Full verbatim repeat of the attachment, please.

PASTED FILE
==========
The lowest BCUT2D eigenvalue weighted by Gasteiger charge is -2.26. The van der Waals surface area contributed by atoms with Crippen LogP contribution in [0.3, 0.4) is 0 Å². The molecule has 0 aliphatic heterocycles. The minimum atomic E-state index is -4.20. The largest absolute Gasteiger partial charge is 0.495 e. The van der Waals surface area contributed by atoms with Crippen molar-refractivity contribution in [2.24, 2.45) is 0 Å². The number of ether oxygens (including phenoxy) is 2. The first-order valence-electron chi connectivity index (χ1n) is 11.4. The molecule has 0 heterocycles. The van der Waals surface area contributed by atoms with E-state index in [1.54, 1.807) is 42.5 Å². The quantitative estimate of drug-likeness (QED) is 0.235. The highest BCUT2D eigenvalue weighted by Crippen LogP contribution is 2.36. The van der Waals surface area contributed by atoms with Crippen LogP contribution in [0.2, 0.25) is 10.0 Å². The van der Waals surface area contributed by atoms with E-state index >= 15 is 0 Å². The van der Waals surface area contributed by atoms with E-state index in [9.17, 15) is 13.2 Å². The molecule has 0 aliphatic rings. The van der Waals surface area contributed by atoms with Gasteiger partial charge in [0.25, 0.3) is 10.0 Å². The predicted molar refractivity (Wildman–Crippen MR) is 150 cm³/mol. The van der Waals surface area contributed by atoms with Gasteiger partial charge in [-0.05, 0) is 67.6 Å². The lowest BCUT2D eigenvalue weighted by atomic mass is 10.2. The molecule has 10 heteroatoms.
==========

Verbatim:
The lowest BCUT2D eigenvalue weighted by Gasteiger charge is -2.26. The van der Waals surface area contributed by atoms with Crippen LogP contribution in [0.3, 0.4) is 0 Å². The molecule has 0 aliphatic heterocycles. The minimum atomic E-state index is -4.20. The largest absolute Gasteiger partial charge is 0.495 e. The van der Waals surface area contributed by atoms with Crippen molar-refractivity contribution in [2.24, 2.45) is 0 Å². The number of ether oxygens (including phenoxy) is 2. The first-order valence-electron chi connectivity index (χ1n) is 11.4. The molecule has 0 heterocycles. The van der Waals surface area contributed by atoms with E-state index in [1.54, 1.807) is 42.5 Å². The quantitative estimate of drug-likeness (QED) is 0.235. The highest BCUT2D eigenvalue weighted by Crippen LogP contribution is 2.36. The van der Waals surface area contributed by atoms with Crippen LogP contribution in [0.2, 0.25) is 10.0 Å². The van der Waals surface area contributed by atoms with E-state index >= 15 is 0 Å². The van der Waals surface area contributed by atoms with E-state index in [9.17, 15) is 13.2 Å². The molecule has 0 aliphatic rings. The van der Waals surface area contributed by atoms with Gasteiger partial charge in [0.25, 0.3) is 10.0 Å². The predicted molar refractivity (Wildman–Crippen MR) is 150 cm³/mol. The van der Waals surface area contributed by atoms with Gasteiger partial charge in [-0.05, 0) is 67.6 Å². The lowest BCUT2D eigenvalue weighted by atomic mass is 10.2. The molecule has 10 heteroatoms.